I guess my point here is that this is an issue that touches our lives in more ways than just the meat industry - it's a complex issue. As far as the torture of animals in the meat industry - it's truly abhorent, and even the most dyed-in-the-wool meat eaters must be against it - just as the vast majority of people are against the massive amounts of polution shot out by big agribusinness (though the man-induced suffering of the animals really takes it to the next level of terrible).

Not only is avoiding eating meat farmed in such terrible ways tricky for the carnivorous consumer, but even vegetarians have tough choices ahead of them (ie: the medical research I mentioned earlier - though, due to OSHA regulations, nothing like the tortures of the meat industry are allowed, and one could argue that the cause is more just, in the long run...), not to mention the challenge of buying any product where someone/something wasn't shat upon in order to make it so...

A couple things spring to mind, when trying to get my head around the subject:

1. It is perhaps more appropriate, sympathetic, and intellectually honest to, when addressing any of this, acknowledge that this is a messy subject, and even the best of us have a hard/near impossible time avoiding getting blood on our hands, be it due to weakness, expense, convienence, apathy, whatever. It doesn't excuse our resposibility to try, if it's what we believe in, but it's a more honest way to look at this.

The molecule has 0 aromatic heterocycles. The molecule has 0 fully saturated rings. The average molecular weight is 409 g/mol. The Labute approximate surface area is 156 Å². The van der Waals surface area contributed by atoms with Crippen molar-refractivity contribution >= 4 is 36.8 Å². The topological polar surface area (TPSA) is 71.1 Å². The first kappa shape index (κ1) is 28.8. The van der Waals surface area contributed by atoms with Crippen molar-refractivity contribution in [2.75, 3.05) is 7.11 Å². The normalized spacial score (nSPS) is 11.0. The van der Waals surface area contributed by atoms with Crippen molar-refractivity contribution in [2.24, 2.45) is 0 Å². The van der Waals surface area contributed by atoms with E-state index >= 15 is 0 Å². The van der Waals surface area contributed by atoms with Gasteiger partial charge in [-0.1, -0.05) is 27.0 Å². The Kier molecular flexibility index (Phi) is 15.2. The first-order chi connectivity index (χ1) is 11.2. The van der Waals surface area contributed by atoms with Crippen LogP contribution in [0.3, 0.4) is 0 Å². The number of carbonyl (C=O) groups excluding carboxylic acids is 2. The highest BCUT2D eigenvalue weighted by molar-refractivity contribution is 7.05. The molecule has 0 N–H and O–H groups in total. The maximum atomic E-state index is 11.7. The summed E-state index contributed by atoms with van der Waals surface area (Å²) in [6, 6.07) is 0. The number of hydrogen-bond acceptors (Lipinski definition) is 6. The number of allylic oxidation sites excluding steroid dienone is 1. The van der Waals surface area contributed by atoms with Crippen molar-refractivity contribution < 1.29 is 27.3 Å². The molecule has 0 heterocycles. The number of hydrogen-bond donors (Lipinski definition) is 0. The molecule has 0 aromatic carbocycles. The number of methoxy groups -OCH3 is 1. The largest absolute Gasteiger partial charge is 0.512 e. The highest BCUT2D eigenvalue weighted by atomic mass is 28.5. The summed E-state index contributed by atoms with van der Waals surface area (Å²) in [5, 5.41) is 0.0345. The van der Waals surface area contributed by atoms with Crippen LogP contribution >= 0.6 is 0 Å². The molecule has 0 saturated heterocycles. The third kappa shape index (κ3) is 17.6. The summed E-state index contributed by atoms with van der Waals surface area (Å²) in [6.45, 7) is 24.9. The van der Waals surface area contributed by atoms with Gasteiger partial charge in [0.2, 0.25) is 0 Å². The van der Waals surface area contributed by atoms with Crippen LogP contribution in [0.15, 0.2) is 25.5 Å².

2. As with most things, it seems that unfettered capitalism tends to make matters so much worse: the need to squeeze that much more profit out of the meat industry leads to the atrocities you mention (as opposed to a more regulated capitalism, which could instill OSHA-like restrictions to treating the animals so inhumanely...)

Just don't ask me what I had for dinner tonight, for I am weak...

Sam said...

Very nicely said--and not an ounce of weakness in the comment.

beepy said...

I've seen Steve eat a baby seal...whole...while it screamed for its mother.

steve said...

yes, it's a complex issue ... but it's not a difficult one. With the thousands of medical products and services available at any US hospital, you can't be sure (often the doctors can't be sure either) whether or not each and every one of them has a humane past (although if you live near a large teaching hospital, I guarantee you there are dogs in some sunless lab belowground, being subjected to entirely redundant medical experiments, all to justify a grant). But eating is different - none of the meat on the menu is humane because none of it CAN be

steve said...

And Beepy, kindly refrain from airing my private baby-momma-drama in public. That mother seal was a bee-yatch who had it coming. Word.

Kevin Caron said...

But we all agree that I can eat chicken, right? I mean, chickens aren't that lovable...